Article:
The Complainant is the owner of numerous trademarks and service marks (hereafter, marks) registered at the United States Patent and Trademark Office (USPTO) and elsewhere, for the marks TEENICK and NICKELODEON, along with variants of these marks comprising or incorporating the element NICK (the NICK marks). The Complainant has used the mark NICKELODEON since March 1979, in connection with the children's cable television channel Nickelodeon Television. It has used certain of its marks, both domestically and internationally, in connection with goods and services such as toys, websites, consumer products, records, publishing, awards shows, animated series, feature films, video game machines, game cartridges for computer video games, wireless game software, board games, handheld units for playing video games, downloadable games, online retail store services featuring games and playthings, online newsletters, online entertainment information, online interactive computer games, and the production of game shows, game events, and sports events. Trademark registrations submitted in documentary evidence include:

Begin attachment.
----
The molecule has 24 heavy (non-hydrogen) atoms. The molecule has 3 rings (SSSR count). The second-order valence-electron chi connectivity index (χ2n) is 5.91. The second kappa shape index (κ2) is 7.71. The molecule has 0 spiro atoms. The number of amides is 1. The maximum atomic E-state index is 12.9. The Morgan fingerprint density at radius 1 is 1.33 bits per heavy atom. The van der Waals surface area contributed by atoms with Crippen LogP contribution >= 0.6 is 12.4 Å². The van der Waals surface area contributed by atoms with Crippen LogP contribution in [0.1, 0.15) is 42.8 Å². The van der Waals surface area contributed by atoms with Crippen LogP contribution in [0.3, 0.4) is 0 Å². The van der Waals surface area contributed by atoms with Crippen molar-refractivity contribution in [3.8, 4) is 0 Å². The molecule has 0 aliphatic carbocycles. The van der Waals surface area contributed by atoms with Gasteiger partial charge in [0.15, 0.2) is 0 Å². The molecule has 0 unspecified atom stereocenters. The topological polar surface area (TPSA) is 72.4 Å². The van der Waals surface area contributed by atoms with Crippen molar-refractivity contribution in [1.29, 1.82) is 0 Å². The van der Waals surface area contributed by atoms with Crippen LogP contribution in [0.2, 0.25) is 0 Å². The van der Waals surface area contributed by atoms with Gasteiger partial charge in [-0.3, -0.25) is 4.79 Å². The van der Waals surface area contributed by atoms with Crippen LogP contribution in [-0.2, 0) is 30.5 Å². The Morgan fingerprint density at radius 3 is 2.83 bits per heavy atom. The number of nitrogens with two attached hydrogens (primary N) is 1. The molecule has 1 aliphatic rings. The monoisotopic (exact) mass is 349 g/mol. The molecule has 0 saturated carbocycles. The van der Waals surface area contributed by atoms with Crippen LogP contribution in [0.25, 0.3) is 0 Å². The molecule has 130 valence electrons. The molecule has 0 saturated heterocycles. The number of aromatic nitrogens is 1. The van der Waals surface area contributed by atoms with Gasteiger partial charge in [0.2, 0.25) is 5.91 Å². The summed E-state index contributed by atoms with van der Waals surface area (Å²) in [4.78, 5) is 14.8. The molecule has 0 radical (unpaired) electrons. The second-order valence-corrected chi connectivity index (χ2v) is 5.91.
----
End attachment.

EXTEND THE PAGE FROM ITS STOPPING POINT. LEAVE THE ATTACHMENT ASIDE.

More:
TEENICK, Registration No. 3164754, 2001, International Class 41;
NICKELODEON, Registration No. 2222947, 1979, International Class 38, Registration Nos. 1907159, 2028590, and 3026958, International Classes 28, 41, and 42, dated 1992, 1995 and 1991, respectively;
NICK, Registration No. 3044795, 1983, International Class 41, services providing information in the field of entertainment and education rendered via computer by means of a global computer network (the mark being recognised as shorthand for Nickelodeon Television);